While the results of this animal study offer some insight about the harmful effects of lead on neurodevelopment, it’s unnerving to realize just how profound the damage may be on the health of Flint citizens.
How can we help Flint through the crisis?
It’s easy to feel powerless against lead contamination given the research, but there are ways to help. In a recent article featured on the Huffington Post, Sandra Grossman shares quick and impactful ways to support Flint amid its emergency.9
- To support immediate need of clean water in Flint, consider donating to the United Way of Genesee County. 100% of donations will be used toward purchasing filters and bottled water that goes directly to Flint communities.
- To support ongoing research on child health and development including interventions for lead contamination, consider donating to the Flint Child Health & Development Fund. Mona Hanna-Attisha herself is the founding donor.
For more ways to help, read the full article here.
In light of the evidence and the 8,000+ children exposed to lead-contaminated water, it’s clear why Dr. Hanna-Attisha is regarded as hero.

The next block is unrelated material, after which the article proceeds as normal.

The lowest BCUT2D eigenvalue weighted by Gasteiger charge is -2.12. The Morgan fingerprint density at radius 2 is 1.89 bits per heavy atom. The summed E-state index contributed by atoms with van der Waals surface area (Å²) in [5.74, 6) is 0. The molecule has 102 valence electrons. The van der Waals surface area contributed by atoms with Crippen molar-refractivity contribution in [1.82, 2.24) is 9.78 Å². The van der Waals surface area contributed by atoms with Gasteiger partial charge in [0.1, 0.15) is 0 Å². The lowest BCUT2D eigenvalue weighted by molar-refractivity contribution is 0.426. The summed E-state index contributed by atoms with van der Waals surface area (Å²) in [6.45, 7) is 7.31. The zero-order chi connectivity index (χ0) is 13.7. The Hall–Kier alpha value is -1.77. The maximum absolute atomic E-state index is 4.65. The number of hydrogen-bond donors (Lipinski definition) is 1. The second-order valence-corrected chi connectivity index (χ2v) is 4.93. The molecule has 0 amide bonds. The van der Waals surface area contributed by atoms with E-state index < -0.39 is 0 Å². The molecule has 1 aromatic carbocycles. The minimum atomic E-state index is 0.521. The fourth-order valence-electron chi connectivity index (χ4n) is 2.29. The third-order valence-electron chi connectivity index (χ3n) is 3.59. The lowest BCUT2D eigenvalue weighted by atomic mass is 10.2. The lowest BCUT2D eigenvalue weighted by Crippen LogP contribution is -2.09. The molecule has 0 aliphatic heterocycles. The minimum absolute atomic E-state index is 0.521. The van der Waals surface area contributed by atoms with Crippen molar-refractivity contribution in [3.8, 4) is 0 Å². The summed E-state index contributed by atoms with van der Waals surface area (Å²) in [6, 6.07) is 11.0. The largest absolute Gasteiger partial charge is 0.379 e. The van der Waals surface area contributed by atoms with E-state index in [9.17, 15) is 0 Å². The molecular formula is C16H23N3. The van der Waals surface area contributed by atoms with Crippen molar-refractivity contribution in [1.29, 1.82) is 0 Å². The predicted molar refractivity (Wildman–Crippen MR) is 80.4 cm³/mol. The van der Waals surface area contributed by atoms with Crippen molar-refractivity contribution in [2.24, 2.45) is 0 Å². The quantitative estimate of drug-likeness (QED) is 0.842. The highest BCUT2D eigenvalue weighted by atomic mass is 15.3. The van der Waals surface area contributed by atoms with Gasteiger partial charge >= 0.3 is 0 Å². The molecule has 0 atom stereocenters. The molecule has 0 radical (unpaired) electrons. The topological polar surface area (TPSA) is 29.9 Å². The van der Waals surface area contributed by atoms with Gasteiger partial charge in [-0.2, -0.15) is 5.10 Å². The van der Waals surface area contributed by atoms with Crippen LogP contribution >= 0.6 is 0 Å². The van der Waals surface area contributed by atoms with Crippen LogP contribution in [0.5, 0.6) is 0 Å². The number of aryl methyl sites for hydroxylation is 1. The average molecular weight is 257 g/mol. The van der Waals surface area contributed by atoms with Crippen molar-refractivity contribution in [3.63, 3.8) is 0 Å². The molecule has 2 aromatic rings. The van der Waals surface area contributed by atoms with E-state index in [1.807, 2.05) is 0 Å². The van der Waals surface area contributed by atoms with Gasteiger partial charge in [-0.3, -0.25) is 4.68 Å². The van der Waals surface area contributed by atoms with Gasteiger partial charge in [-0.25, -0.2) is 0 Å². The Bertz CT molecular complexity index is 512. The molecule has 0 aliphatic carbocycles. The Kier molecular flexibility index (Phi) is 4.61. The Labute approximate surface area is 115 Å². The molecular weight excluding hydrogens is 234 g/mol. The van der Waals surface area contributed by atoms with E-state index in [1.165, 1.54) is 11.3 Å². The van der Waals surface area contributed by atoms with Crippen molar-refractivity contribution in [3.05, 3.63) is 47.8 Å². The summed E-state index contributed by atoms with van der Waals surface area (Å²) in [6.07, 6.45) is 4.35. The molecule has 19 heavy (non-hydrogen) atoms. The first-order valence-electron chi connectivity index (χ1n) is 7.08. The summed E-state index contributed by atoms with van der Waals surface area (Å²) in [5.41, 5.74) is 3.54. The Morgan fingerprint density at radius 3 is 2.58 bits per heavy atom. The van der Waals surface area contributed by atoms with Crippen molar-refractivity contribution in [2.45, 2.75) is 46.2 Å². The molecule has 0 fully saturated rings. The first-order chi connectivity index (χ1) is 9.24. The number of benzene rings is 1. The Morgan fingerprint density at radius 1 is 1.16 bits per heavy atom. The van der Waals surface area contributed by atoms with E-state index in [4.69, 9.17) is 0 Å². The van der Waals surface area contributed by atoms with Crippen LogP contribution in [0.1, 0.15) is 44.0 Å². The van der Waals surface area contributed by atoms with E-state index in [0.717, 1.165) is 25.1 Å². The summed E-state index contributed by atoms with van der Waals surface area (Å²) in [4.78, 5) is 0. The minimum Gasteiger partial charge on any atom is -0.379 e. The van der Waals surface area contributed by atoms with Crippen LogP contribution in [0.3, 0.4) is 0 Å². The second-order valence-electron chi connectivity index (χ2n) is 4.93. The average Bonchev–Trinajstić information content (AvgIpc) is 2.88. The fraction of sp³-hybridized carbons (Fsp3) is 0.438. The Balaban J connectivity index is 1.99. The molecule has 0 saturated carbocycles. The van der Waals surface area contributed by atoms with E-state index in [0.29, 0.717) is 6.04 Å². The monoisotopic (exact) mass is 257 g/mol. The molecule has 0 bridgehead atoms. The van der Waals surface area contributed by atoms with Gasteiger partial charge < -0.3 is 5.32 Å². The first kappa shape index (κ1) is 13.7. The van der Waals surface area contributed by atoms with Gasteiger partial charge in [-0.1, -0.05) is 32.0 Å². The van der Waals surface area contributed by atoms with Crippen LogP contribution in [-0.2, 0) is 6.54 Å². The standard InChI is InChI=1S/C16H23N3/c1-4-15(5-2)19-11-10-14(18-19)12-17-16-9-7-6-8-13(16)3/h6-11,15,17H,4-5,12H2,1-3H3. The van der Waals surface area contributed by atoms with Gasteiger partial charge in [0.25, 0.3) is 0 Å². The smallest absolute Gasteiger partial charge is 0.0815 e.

References & Further Reading
- Gupta, S., Tinker, B., and Hume, T. (January 28, 2016). “‘Our mouths were ajar’: Doctor’s fight to expose Flint’s water crisis.” CNN.com. [Article]
- Ingraham, Christopher. (January 15, 2016). “This is how toxic Flint’s water really is.” The Washington Post. [Article]
- National Institute of Health: National Institute of Neurological Disorders and Stroke. NINDS Neurotoxicity Information. Retrieved on January 31, 2016. [Link]
- Schwartz, B., Stewart, W., Bolla, K., Simon, P., Bandeen-Roche, K., Gordon, P., . . . Todd, A. (2000). Past adult lead exposure is associated with longitudinal decline in cognitive function. Neurology, 55(8), 1144-50. [Article]
- Canfield RL, Henderson CR, Cory-Slechta DA, Cox C, Jusko TA, Lanphear BP. 2003. Intellectual impairment in children with blood lead concentrations below 10 microg per deciliter. N Engl J Med 348(16):1517–1526. [Article]
- Téllez-Rojo, M., Bellinger, D., Arroyo-Quiroz, C., Lamadrid-Figueroa, H., Mercado-García, A., Schnaas-Arrieta, L., . . . Hu, H. (2006). Longitudinal associations between blood lead concentrations lower than 10 microg/dL and neurobehavioral development in environmentally exposed children in Mexico City. Pediatrics, 118(2), E323-30. [Article]
- McKie, Robin. (2013). How the diminutive zebrafish is having a big impact on medical research. The Guardian. Retrieved on 2-1-16. [Article]
- Dou, Changming, & Zhang, Jie. (2011). Effects of lead on neurogenesis during zebrafish embryonic brain development. Journal of Hazardous Materials, 194, 277-282. [Article]
- Grossman, Sarah. (Januray 20, 2016). “5 ways you can help Flint, Michigan, amid the water crisis.” The Huffington Post. [Article]